Ambrosia beetles breed their own food fungi

The bark beetle species Xyleborinus saxesenii has agricultural skills. © Gernot Kunz

Similar to ants and termites, one species of bark beetle apparently also has agricultural skills: Ambrosia beetles breed and care for certain food fungi in their nests and ensure that weed fungi and bacteria are less able to spread. On the one hand, the findings on this symbiosis can contribute to more targeted control of economically relevant bark beetles, which cultivate their food in a similar way. On the other hand, people may be able to draw inspiration from ragweed beetles in the future when it comes to keeping harmful fungi in check.

It is not just humans who specifically grow crops that are edible for them, individual species of insects have also developed agricultural skills. Certain species of ants and termites grow mushrooms that are tasty for them. "Although agricultural insects are biologically very different from humans, their cultivation methods are remarkably similar," writes a team led by Janina Diehl from the University of Freiburg. This includes planting desired plants or fungi and controlling pests and weeds.

Mushrooms in the bag

"While ants and termites are known for their agricultural skills, this evidence has so far been lacking for a third group of putative mushroom breeders: the wood-colonizing ambrosia beetles," explain Diehl and her colleagues. "Until now, it was only assumed based on observations of their social and hygienic behavior that they also promote food fungi selectively over others."

Diehl and her team have now provided experimental evidence that the ambrosia beetle is actually active in agriculture. The researchers focused on ragweed beetles of the species Xyleborinus saxesenii. In the wild, the species, also known as the Lesser Woodborer, occurs in native parks and gardens with mature trees, among other places. "The beetles bore burrows into the wood and carry symbiotic fungi into them, which spread along the walls of the burrows and represent the beetles' exclusive food source," say the researchers. "The beetles rely on the fungi for food and the fungi are not found outside the beetle environment, demonstrating strong coevolution between the partners."

Active care

In order to find out to what extent the beetles actually actively promote the growth of their symbiotic fungi, the researchers had mother beetles of the Lesser Woodworm set up nests with offspring in the laboratory, in which the typical fungal gardens soon formed. They then removed the caring individuals from some of the nests and left them in others. A genetic analysis of bacterial and fungal communities of the mushroom gardens after 40 days showed that the presence of the beetles had strongly altered the fungal community.

"One might have expected that there would be fewer edible fungi in the nests with beetles because they were eaten - but the opposite was the case, here the fungal composition was clearly shifted in the direction of edible fungi," says Diehl. In the nests without caring beetles, on the other hand, the proportion of weed fungi was significantly higher. The composition of the bacteria also differed.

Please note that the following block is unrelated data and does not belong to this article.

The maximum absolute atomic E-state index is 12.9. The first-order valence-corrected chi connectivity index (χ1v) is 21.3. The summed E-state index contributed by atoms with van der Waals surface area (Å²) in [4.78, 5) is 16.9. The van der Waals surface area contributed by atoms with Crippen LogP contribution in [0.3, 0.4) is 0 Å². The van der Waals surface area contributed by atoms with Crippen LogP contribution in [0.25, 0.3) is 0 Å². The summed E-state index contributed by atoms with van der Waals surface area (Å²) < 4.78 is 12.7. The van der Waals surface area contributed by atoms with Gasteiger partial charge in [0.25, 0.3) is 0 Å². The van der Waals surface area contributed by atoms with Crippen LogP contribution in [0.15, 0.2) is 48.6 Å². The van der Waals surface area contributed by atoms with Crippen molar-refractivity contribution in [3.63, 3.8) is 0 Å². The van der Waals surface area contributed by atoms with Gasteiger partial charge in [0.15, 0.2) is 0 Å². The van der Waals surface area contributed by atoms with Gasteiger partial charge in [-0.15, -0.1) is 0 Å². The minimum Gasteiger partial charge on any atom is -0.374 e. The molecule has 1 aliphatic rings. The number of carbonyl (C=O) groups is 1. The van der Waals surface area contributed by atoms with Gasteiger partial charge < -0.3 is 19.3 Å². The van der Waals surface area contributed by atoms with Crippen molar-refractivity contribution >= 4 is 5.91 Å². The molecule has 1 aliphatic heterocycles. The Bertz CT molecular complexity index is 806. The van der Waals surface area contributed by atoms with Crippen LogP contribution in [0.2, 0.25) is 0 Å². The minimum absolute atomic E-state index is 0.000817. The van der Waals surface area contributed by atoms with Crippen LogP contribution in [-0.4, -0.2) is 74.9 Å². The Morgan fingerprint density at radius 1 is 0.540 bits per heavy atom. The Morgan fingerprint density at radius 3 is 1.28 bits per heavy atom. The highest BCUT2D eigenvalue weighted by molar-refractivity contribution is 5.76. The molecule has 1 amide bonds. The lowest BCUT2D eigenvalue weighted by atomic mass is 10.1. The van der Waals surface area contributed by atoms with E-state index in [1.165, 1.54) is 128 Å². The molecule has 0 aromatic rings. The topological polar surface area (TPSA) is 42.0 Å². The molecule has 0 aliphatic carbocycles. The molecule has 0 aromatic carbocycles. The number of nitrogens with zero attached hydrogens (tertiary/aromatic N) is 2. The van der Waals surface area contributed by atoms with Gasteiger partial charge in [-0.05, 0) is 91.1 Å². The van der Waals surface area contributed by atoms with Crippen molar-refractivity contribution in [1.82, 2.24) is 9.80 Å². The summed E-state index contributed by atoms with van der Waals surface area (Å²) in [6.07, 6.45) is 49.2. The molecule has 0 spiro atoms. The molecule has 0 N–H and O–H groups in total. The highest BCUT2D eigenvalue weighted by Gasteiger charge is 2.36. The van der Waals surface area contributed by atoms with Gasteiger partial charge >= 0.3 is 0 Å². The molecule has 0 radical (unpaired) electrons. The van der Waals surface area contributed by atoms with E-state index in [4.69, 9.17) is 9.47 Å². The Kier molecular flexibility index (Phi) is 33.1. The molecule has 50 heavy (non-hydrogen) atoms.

inspiration for man

"These results prove the existence of active agriculture in ragweed beetles, even if the exact mechanisms controlling the fungal community still need to be investigated further," says Diehl's colleague Peter Biedermann. There is evidence that the beetles use special bacteria that produce antibiotic substances. These in turn could inhibit the growth of weed fungi. Social behavior also plays an important role: the entire group of beetles in the nest, including the larvae, work together to care for the fungi. This creates a close symbiosis between beetles and fungi: "Each species of ambrosia beetle has its own food fungus - neither can survive without the other."

This knowledge could also help to combat economically relevant bark beetles in a more targeted manner in the future. Species such as the bark beetle (Ips typographus), which primarily infests spruce and causes great forest damage, live in a symbiosis with their food fungi. Diehl's team is also interested in how exactly the ragweed beetles manage to suppress the growth of weed fungi. From the researchers' point of view, further insights into the beetles' methods could also provide valuable insights for human agriculture, which also struggles with harmful fungi. "It is extremely exciting for us to see how nature has been doing this for 60 million years," says Biedermann. "We humans can probably still learn something from these mechanisms."

Source: Janina Diehl (University of Freiburg) et al., Proceedings of the Royal Society B., doi: 10.1098/rspb.2022.1458

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